The retrospective revision going back to 1929 would however have a minimal impact on historical U.S. GDP figures, as the BEA graph covering the period 1970~2011 suggests.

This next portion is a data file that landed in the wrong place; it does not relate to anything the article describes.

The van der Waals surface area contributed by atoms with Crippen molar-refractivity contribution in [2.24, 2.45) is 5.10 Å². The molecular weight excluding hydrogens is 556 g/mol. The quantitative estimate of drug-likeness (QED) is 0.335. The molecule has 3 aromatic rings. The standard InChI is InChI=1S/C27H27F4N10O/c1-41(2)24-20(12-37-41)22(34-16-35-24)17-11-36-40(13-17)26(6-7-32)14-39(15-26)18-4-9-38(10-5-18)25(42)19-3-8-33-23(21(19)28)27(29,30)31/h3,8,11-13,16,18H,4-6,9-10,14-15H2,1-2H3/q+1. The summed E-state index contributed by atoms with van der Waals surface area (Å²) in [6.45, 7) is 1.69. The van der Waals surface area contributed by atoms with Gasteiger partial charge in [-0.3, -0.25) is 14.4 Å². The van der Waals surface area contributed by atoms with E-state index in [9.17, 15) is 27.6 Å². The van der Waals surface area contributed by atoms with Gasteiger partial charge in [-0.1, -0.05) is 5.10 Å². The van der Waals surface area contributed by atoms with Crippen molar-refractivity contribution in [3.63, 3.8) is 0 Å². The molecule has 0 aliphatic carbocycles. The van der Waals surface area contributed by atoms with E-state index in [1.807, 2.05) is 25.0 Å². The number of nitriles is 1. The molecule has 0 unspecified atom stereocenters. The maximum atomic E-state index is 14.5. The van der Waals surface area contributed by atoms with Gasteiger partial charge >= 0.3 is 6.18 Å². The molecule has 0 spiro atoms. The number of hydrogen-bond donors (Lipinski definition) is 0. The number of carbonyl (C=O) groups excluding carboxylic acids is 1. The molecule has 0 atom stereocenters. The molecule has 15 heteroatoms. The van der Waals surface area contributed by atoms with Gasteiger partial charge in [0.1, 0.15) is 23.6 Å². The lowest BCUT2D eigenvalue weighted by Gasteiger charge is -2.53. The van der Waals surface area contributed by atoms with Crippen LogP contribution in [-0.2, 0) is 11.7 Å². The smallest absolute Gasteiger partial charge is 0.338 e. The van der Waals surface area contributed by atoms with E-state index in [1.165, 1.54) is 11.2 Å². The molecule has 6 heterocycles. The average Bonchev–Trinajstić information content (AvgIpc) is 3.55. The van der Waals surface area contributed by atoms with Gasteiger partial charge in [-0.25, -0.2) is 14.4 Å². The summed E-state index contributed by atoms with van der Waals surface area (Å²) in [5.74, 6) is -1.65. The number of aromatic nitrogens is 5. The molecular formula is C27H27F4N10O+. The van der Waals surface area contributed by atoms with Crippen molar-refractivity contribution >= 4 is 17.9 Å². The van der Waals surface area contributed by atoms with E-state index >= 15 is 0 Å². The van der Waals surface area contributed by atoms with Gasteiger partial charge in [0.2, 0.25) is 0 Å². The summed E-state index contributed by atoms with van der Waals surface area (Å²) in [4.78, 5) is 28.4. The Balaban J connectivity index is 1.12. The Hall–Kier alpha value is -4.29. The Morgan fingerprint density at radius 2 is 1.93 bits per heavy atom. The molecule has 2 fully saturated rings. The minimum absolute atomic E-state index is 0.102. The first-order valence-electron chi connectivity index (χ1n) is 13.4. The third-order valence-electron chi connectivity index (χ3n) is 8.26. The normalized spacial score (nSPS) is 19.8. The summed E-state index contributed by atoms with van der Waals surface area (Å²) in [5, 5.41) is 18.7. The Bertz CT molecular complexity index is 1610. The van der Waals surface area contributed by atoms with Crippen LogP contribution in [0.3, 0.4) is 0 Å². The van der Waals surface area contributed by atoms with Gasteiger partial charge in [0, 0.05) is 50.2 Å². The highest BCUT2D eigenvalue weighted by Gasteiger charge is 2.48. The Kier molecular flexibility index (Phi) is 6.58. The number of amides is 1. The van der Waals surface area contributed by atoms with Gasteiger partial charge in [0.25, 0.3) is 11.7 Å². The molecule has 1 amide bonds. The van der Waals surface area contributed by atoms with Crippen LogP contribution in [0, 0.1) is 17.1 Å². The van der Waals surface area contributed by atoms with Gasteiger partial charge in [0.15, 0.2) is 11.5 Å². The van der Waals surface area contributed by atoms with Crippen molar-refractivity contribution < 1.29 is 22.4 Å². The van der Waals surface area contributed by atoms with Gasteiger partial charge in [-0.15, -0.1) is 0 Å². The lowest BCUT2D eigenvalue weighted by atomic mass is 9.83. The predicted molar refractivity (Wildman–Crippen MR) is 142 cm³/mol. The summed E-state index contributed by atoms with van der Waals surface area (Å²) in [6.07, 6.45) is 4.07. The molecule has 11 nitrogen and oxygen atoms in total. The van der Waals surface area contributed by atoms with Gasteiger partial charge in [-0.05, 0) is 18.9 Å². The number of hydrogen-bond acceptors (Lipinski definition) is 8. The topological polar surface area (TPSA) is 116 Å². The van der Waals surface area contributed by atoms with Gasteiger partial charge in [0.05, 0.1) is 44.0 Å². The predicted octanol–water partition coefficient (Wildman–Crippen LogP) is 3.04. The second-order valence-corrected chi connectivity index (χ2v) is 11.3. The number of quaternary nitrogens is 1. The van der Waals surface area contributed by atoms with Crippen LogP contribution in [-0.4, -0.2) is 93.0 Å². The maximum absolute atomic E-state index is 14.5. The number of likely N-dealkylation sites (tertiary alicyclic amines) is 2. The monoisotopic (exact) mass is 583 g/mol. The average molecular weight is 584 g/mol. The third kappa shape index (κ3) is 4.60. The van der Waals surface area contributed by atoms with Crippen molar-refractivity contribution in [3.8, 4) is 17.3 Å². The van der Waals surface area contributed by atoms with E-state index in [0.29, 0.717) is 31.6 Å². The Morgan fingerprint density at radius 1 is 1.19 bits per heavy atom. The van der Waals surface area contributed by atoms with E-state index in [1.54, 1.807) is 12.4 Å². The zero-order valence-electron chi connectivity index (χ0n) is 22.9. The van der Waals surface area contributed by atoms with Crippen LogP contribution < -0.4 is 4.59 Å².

Historically and according to received macroeconomic wisdom, expenditure items other than private consumption of goods and services, fixed investment (limited to so-called ‘residential investment’ and ‘non-residential investment’), government expenditure on goods and services and net exports have been excluded from GDP statistics, or at the very least, factored into any of these main categories as costs related to but not independently constitutive of the production process. Under the new GDP methodology, the most significant new item, R&D spending, will no longer be treated as an intermediate input or expense, but will instead be categorized as a capital investment asset under the broader fixed investment rubric. Theoretically, this would mean that spending on things such as inventions, patents and trade marks would directly add to the aggregate value of the economy. This is good news for the aggregate economy: R&D accounted for around 3% of U.S. GDP in 2009 (the figure was slightly down to 2.6% in 2012), while the reconceptualization of R&D spending is expected to boost the profile of R&D in general and spur a host of facilitatory measures and inducements such as tax rebates and subsidies for innovators.